A home is considered many people's "safe place." Therefore, it is imperative that the systems within a household are truly safe and up to par. Electrical systems in a house can often have troubles that can be seen through high bills, damaged appliances, or lights that flicker. Whether this is from a house's old age or just faulty electrical wiring, it is worth the time to diagnose and rectify the issue. If the desire is for a safe and secure home, it is to the homeowner's benefit to identify problems early and find a solution quickly.
What Are the Signs of Electrical Problems?
Although each house is different, a few electrical problems appear most frequently. If you encounter any of these, hire a professional to help you find the best solution.
One sign of electrical problems can be seen when lights dim or flicker for no apparent reason. A poor connection can start this issue with it, leading to arcing eventually. Sparks, overheating, or even fire could occur if the connections are loose or corroded. Another light-related issue can be found in overlamping. This happens when a light fixture uses a bulb with a higher wattage than what it was designed. The heat from the bulb can melt the socket or the insulation of the wires in the fixture.
If you have lightbulbs that frequently burn out, that can be another sign of electrical issues. While it may be tempting to assume that this is just from overuse, it could actually be something deeper. For example, a loose connection may be present within the socket or circuit. Insulation that is nearby to the light bulbs could also cause overheating. Although fixtures are designed to prevent fire by shutting off, it is still worth investigating. Additionally, be sure that the outlets aren't warm. Unless it is for a dimming switch, warm outlets can be a considerable sign of danger.
Dead outlets are yet another possibility of electrical problems, particularly in older houses. Melted wires or outlets may occur if a poor connection is tripped (or possibly arced). Excessive heat can even trip breakers. If your outlet is dead, go to the electrical panel to find if you are dealing with a tripped breaker or a blown fuse. Certain electronics can also add to circuits tripping or shorting. For example, hair dryers are known to create short circuits frequently. If your breakers are often tripping, the circuit is most likely overloaded. This can lead to excessive electricity use, and you may want to consider either upgrading your service or adding additional circuits.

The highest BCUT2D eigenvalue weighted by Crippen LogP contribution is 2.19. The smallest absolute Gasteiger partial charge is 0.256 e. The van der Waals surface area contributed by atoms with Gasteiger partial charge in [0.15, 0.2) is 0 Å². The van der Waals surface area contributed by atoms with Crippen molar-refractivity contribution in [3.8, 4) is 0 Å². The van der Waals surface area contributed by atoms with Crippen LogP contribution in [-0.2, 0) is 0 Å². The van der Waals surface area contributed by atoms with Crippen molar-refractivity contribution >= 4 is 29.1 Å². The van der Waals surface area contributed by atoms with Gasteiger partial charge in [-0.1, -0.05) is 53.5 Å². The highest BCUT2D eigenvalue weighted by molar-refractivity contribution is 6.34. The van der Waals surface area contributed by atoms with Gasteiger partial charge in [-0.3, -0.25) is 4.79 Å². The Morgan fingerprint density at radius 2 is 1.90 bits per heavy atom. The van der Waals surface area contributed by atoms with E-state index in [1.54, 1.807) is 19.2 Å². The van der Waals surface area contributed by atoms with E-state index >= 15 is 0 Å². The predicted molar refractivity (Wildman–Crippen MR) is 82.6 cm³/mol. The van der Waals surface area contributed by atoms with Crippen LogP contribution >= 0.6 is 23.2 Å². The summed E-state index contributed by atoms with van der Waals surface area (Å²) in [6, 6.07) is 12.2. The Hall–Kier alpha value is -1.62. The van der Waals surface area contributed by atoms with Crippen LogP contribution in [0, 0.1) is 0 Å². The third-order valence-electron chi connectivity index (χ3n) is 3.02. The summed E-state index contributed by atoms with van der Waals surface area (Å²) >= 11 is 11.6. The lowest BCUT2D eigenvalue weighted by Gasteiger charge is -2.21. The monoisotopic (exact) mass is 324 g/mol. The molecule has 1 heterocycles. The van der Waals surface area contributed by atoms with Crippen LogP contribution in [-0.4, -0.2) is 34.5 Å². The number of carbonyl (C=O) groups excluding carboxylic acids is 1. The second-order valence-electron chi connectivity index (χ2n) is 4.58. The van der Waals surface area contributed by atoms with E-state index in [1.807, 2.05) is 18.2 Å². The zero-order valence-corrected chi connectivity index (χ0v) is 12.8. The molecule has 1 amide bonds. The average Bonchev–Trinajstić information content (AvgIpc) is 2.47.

If your wires are outdated, you are also at risk of electrical issues. If the wiring was installed a while ago, it is most likely under a significant amount of strain compared to what it was when first installed. Most houses have increased the number of appliances, electronics, and lighting that they have, which can contribute to immense strain on wiring circuits. It may be time to contemplate an additional circuit or two. While you're at it, be sure to be mindful of how many extension cords are being used. Older houses usually have fewer outlets, so power strips are bound to be more likely. Although helpful, extension cords or power strips have a specific load capacity and cannot power more devices at one time. Extension cords can also be prone to damage and cuts.
How Can You Practice Electrical Safety?
Now that you know what can go wrong with electric wiring in the house, how can you cultivate a safe space? Well, first, be sure to contact a professional. They are experts in helping evaluate your current
system and being able to craft some solutions. If you're looking for a more self-guided approach, first consider adding more power sockets around your house. It is best to plug things into these outlets rather than using an extension cord.
The more hands-on sockets you have, the more appliances you can securely place around the home. If you are using extension cords, be sure to pick them up off the floor when they aren't being used. Some may even choose to tape the cord on the floor with electrical tape if it needs to stay out for a long while. This helps prevent tripping while also enhancing the cord's visibility. Ground-fault circuit interrupters (GFCIs) can be great to install to avoid electrocution. If your receptacles are old, consider using GFCIs as a replacement.
Whether you've been in your home a long while or it is brand new to you, it is a valuable investment to partner with a professional. Your house should be your sanctuary, and professional electrical approaches are one way to ensure that you are safe and happy in your home!